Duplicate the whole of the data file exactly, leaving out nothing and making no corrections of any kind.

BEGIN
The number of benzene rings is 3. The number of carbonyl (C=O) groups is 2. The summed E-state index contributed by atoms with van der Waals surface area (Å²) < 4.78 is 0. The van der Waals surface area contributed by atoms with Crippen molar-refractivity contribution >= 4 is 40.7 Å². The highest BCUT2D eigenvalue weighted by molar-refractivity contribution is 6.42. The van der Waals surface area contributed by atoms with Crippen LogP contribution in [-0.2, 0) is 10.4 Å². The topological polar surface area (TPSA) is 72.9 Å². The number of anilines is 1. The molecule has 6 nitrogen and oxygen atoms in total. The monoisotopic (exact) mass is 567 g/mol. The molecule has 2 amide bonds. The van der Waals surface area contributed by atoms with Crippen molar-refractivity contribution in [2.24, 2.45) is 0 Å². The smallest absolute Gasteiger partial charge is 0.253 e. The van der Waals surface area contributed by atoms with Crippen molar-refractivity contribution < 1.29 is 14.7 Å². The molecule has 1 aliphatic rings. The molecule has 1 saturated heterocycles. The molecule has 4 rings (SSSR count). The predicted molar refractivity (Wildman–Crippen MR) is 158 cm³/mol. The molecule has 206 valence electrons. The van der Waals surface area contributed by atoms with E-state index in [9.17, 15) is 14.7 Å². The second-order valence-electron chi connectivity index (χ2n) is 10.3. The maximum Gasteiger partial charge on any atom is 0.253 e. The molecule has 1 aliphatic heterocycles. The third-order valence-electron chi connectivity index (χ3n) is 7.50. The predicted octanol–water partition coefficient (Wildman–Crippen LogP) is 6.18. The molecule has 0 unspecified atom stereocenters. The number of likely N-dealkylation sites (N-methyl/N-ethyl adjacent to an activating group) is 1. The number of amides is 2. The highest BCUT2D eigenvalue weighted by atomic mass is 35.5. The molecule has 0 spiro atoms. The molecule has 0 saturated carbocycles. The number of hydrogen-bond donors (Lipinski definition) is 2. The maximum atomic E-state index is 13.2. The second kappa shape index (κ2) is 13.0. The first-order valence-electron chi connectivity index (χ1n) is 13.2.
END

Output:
The number of benzene rings is 3. The number of carbonyl (C=O) groups is 2. The summed E-state index contributed by atoms with van der Waals surface area (Å²) < 4.78 is 0. The van der Waals surface area contributed by atoms with Crippen molar-refractivity contribution >= 4 is 40.7 Å². The highest BCUT2D eigenvalue weighted by molar-refractivity contribution is 6.42. The van der Waals surface area contributed by atoms with Crippen LogP contribution in [-0.2, 0) is 10.4 Å². The topological polar surface area (TPSA) is 72.9 Å². The number of anilines is 1. The molecule has 6 nitrogen and oxygen atoms in total. The monoisotopic (exact) mass is 567 g/mol. The molecule has 2 amide bonds. The van der Waals surface area contributed by atoms with Crippen molar-refractivity contribution in [2.24, 2.45) is 0 Å². The smallest absolute Gasteiger partial charge is 0.253 e. The van der Waals surface area contributed by atoms with Crippen molar-refractivity contribution < 1.29 is 14.7 Å². The molecule has 1 aliphatic rings. The molecule has 1 saturated heterocycles. The molecule has 4 rings (SSSR count). The predicted molar refractivity (Wildman–Crippen MR) is 158 cm³/mol. The molecule has 206 valence electrons. The van der Waals surface area contributed by atoms with E-state index in [9.17, 15) is 14.7 Å². The second-order valence-electron chi connectivity index (χ2n) is 10.3. The maximum Gasteiger partial charge on any atom is 0.253 e. The molecule has 1 aliphatic heterocycles. The third-order valence-electron chi connectivity index (χ3n) is 7.50. The predicted octanol–water partition coefficient (Wildman–Crippen LogP) is 6.18. The molecule has 0 unspecified atom stereocenters. The number of likely N-dealkylation sites (N-methyl/N-ethyl adjacent to an activating group) is 1. The number of amides is 2. The highest BCUT2D eigenvalue weighted by atomic mass is 35.5. The molecule has 0 spiro atoms. The molecule has 0 saturated carbocycles. The number of hydrogen-bond donors (Lipinski definition) is 2. The maximum atomic E-state index is 13.2. The second kappa shape index (κ2) is 13.0. The first-order valence-electron chi connectivity index (χ1n) is 13.2.